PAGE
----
Endothelial tube formation is one of the key steps in tumor angiogenesis.(15,42) Given that VEGF is known to stimulate rapid remodeling and capillary tube formation,(38) we hypothesized that ICAM-Lcn2-LP treatment would suppress the VEGF-induced tube formation of human endothelial cells. Indeed, as demonstrated in Figures 7a and c, a significant decrease in tube formation was observed in HMVECs and HUVECs in the presence of CM of MDA-MB-231 cells treated with ICAM-Lcn2-LPs. The tube formation activity was further quantified by counting the total number of branches in the tube formation assay. Figures 7b and d demonstrated that ICAM-Lcn2-LPs inhibited HMVEC tube formation by 56% and HUVEC by 60%. Lcn2-LIPO and IgG-Lcn2-LP showed much weaker inhibitory effects on tube formation. These results indicate that down-regulation of Lcn2 gene expression by ICAM-Lcn2-LP inhibits TNBC-induced endothelial tube formation. On the basis of these findings, we conclude that the TNBC-targeted delivery of Lcn2 siRNA by ICAM-Lcn2-LP impairs the ability of breast cancer cells to recruit and assemble endothelial cells. Similar inhibition on endothelial cell tube formation was achieved using Bevacizumab at concentrations higher than 100 μg/mL.(39-41)
We next assessed the in vivo anti-angiogenic activity of our ICAM-Lcn2-LP using the chick chorioallantoic membrane (CAM) assay, an in vivo model of neovascularization.(23,24,27,28) CM harvested from MDA-MB-231 cells treated with different liposomal formulations was applied to the CAM on day 7 and the extent of angiogenesis surrounding the CM-containing substrate was evaluated 48 h later. As shown in Figure 8, CM of MDA-MB-231 cells treated with PBS (sham) increased the density of newly-formed vessels (Figure 8b arrows) and this angiogenesis stimulatory effect was significantly inhibited by treatment with ICAM-Lcn2-LP (Figure 8d) but not non-specific IgG-Lcn2-LP (Figure 8c). Substrate with serum-free media, included as a negative control, exhibited no significant angiogenic effect (Figure 8a). The angiogenesis surrounding the substrate was further quantified using a scoring system with the most intense vessel formation scored as 4 and no vessel formation scored as 0.(29) As shown in Figures 8d and e, CM of cells treated with ICAM-Lcn2-LP induced significantly less angiogenesis in the CAM assay. These findings demonstrate that treatment with ICAM-Lcn2-LP inhibits the angiogenic activity of TNBC cells in vivo.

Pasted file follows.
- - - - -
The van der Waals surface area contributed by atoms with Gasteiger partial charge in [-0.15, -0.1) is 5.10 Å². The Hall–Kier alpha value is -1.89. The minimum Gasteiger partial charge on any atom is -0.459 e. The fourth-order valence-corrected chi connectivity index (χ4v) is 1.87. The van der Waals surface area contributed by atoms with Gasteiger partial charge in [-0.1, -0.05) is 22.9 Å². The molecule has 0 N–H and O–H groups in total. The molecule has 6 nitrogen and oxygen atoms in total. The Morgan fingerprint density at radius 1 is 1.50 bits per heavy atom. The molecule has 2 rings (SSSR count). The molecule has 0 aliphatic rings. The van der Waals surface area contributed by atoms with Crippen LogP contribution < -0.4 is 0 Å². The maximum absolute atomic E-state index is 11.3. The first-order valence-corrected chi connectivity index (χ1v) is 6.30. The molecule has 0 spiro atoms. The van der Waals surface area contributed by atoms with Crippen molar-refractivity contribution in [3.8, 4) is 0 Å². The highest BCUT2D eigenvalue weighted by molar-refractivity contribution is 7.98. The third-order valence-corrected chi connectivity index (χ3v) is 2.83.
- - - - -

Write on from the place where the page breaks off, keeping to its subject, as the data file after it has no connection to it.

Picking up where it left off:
Human endothelial cell (a. HMVEC and c. HUVEC) migration toward conditioned media harvested from MDA-MB-231 cells treated with immunoliposomes. Histogram of quantified migrated cell numbers was shown for HMVEC (b) and HUVEC (d). All scale bars are 100 μm (** p<0.01, *** p<0.001).
Human endothelial cell (a. HMVEC and c. HUVEC) tube formation in conditioned media harvested from MDA-MB-231 cells treated with immunoliposomes. Number of branches were quantified for (b) HMVEC and (d) HUVEC. All scale bars are 200 μm (* p<0.05, ** p<0.01, *** p<0.001).
RNA interference is under intense investigation as a therapeutic approach for breast cancer and other solid tumors.(3,43) We have identified Lcn2 as a therapeutic target that impacts VEGF production, endothelial migration, and in vivo angiogenesis.(17,18) Here, we demonstrate that ICAM-1 overexpression on TNBC cells can be exploited to significantly enhance delivery to TNBC cells and increase the transfection efficiency of Lcn2 siRNA, confirming that ICAM-1 is an effective nanomedicine target for TNBC.